November 22, 2017 by Chris Bergin
The mission of NASA "Inner exploration using seismic investigations, geodesy and heat transport (InSight)" received another boost before launch, when the ship Spacecraft pbaded its thermal vacuum (TVAC) a landmark in Colorado. The mission is on track for May next year, which will include the first interplanetary launch from the west coast.
The latest battery of tests was designed to validate that the spacecraft could survive the six-month trip to Mars and carry out its important work on the red planet.
The United States is the world champion of successfully sending spacecraft and landers to Mars, a task that remains incredibly difficult to achieve. Landing them in a healthy condition is even more difficult.
The thermal vacuum test (TVAC) is the most complete test you can perform on a fully badembled spacecraft before its launch.
Using a special depressurized chamber, TVAC emphasizes the design and badembly of the system, validating its integrity and operational capabilities in a simulated, severe and space-like environment.
"This milestone came after a long series of rigorous tests including solar array deployment and electromagnetic interference and test compatibility, Lockheed Martin said in a statement Wednesday.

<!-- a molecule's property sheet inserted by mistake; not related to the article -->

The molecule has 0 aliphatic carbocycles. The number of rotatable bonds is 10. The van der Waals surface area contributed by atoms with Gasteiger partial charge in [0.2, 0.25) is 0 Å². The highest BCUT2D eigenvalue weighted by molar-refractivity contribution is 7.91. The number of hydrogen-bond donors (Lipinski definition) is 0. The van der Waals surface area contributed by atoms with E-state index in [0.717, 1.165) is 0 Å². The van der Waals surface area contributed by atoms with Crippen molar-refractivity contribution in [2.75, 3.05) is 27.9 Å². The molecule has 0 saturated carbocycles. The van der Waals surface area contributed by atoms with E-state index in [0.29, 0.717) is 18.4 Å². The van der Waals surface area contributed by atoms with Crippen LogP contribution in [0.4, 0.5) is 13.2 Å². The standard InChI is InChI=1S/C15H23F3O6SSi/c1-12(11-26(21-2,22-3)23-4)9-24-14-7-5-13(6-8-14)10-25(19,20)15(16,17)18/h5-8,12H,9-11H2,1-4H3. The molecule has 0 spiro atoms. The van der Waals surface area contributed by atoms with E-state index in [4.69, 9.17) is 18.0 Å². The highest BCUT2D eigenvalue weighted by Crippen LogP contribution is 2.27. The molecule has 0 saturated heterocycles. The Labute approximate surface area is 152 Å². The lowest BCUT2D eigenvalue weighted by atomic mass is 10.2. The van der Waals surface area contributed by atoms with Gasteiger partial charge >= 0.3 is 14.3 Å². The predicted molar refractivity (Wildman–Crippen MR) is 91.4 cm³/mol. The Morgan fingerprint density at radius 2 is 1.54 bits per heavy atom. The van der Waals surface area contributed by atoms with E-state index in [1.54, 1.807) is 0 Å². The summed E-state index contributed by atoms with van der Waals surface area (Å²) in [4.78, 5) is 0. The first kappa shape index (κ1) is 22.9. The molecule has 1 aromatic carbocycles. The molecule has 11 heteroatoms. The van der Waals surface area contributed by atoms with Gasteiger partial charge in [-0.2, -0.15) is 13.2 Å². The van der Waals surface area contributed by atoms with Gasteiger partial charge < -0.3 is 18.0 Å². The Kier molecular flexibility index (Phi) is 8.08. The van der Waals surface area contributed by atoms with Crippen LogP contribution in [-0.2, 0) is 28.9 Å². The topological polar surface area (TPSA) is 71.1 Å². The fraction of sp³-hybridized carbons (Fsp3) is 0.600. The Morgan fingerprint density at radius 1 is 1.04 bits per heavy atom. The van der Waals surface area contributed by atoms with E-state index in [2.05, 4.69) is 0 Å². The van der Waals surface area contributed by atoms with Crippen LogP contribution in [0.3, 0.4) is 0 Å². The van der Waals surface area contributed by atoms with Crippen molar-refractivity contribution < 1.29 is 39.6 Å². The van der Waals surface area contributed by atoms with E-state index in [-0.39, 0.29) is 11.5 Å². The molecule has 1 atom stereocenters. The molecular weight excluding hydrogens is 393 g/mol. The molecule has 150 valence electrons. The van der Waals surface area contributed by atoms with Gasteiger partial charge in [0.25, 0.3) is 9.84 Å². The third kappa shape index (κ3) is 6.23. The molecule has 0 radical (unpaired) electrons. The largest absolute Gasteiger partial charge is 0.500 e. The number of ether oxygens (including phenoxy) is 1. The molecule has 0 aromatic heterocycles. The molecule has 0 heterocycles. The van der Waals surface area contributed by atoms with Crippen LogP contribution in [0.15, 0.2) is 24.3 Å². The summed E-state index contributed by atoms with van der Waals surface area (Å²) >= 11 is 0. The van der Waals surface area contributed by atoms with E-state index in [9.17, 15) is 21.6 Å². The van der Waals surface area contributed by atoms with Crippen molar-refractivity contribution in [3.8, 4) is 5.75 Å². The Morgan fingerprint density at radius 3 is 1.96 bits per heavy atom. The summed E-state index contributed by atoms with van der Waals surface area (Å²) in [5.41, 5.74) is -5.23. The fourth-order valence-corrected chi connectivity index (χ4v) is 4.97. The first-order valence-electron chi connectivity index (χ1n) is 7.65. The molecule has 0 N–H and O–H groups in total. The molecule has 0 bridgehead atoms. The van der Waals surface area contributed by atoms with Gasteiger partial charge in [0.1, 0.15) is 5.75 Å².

Pbading this test phase is a major milestone. for the mission, especially since a leak was discovered during a previous test period.
During the environmental test phase, the landing module was exposed to extreme temperatures, vacuum conditions of almost zero air pressure simulating interplanetary space and a battery of tests.
One of the tests is designed to ensure that the main sensors of the seismometric instrument can operate within a vacuum chamber to provide the exquisite sensitivity needed to measure earth motions as small as half the radius. of a hydrogen atom.
A leak prevents the seismometer from retaining the conditions of empty, but it was repaired, and the mission team was hoping that the solution would be successful. However, during the follow-up tests in extremely cold temperatures (-49 degrees Fahrenheit / -45 degrees Celsius), the instrument again could not contain the vacuum.
The discovery of the problem with the instrument Seismic experiment for interior structure (SEIS) was the responsibility of CNES, not Lockheed Martin.
Now, with the TVAC tests as a success, the spacecraft can expect preparations for shipment to the launch site for integration with its launch vehicle.
With InSight leaving TVAC, the Lockheed Martin team has successfully completed the environmental testing phase and will be finalizing the launch preparations in the coming months, "the company added.
The launch is ready for a period five weeks that opens on May 5, 2018. The trip to Mars will result in a landing on Monday after Thanksgiving in 2018.
The spacecraft will be launched by the Atlas V rocket of the United Launch Alliance (ULA ) flying in its 401 configuration.
This type of main mission is something that the ULA rockets stand out with, with each launch carried out by the company climbing smoothly.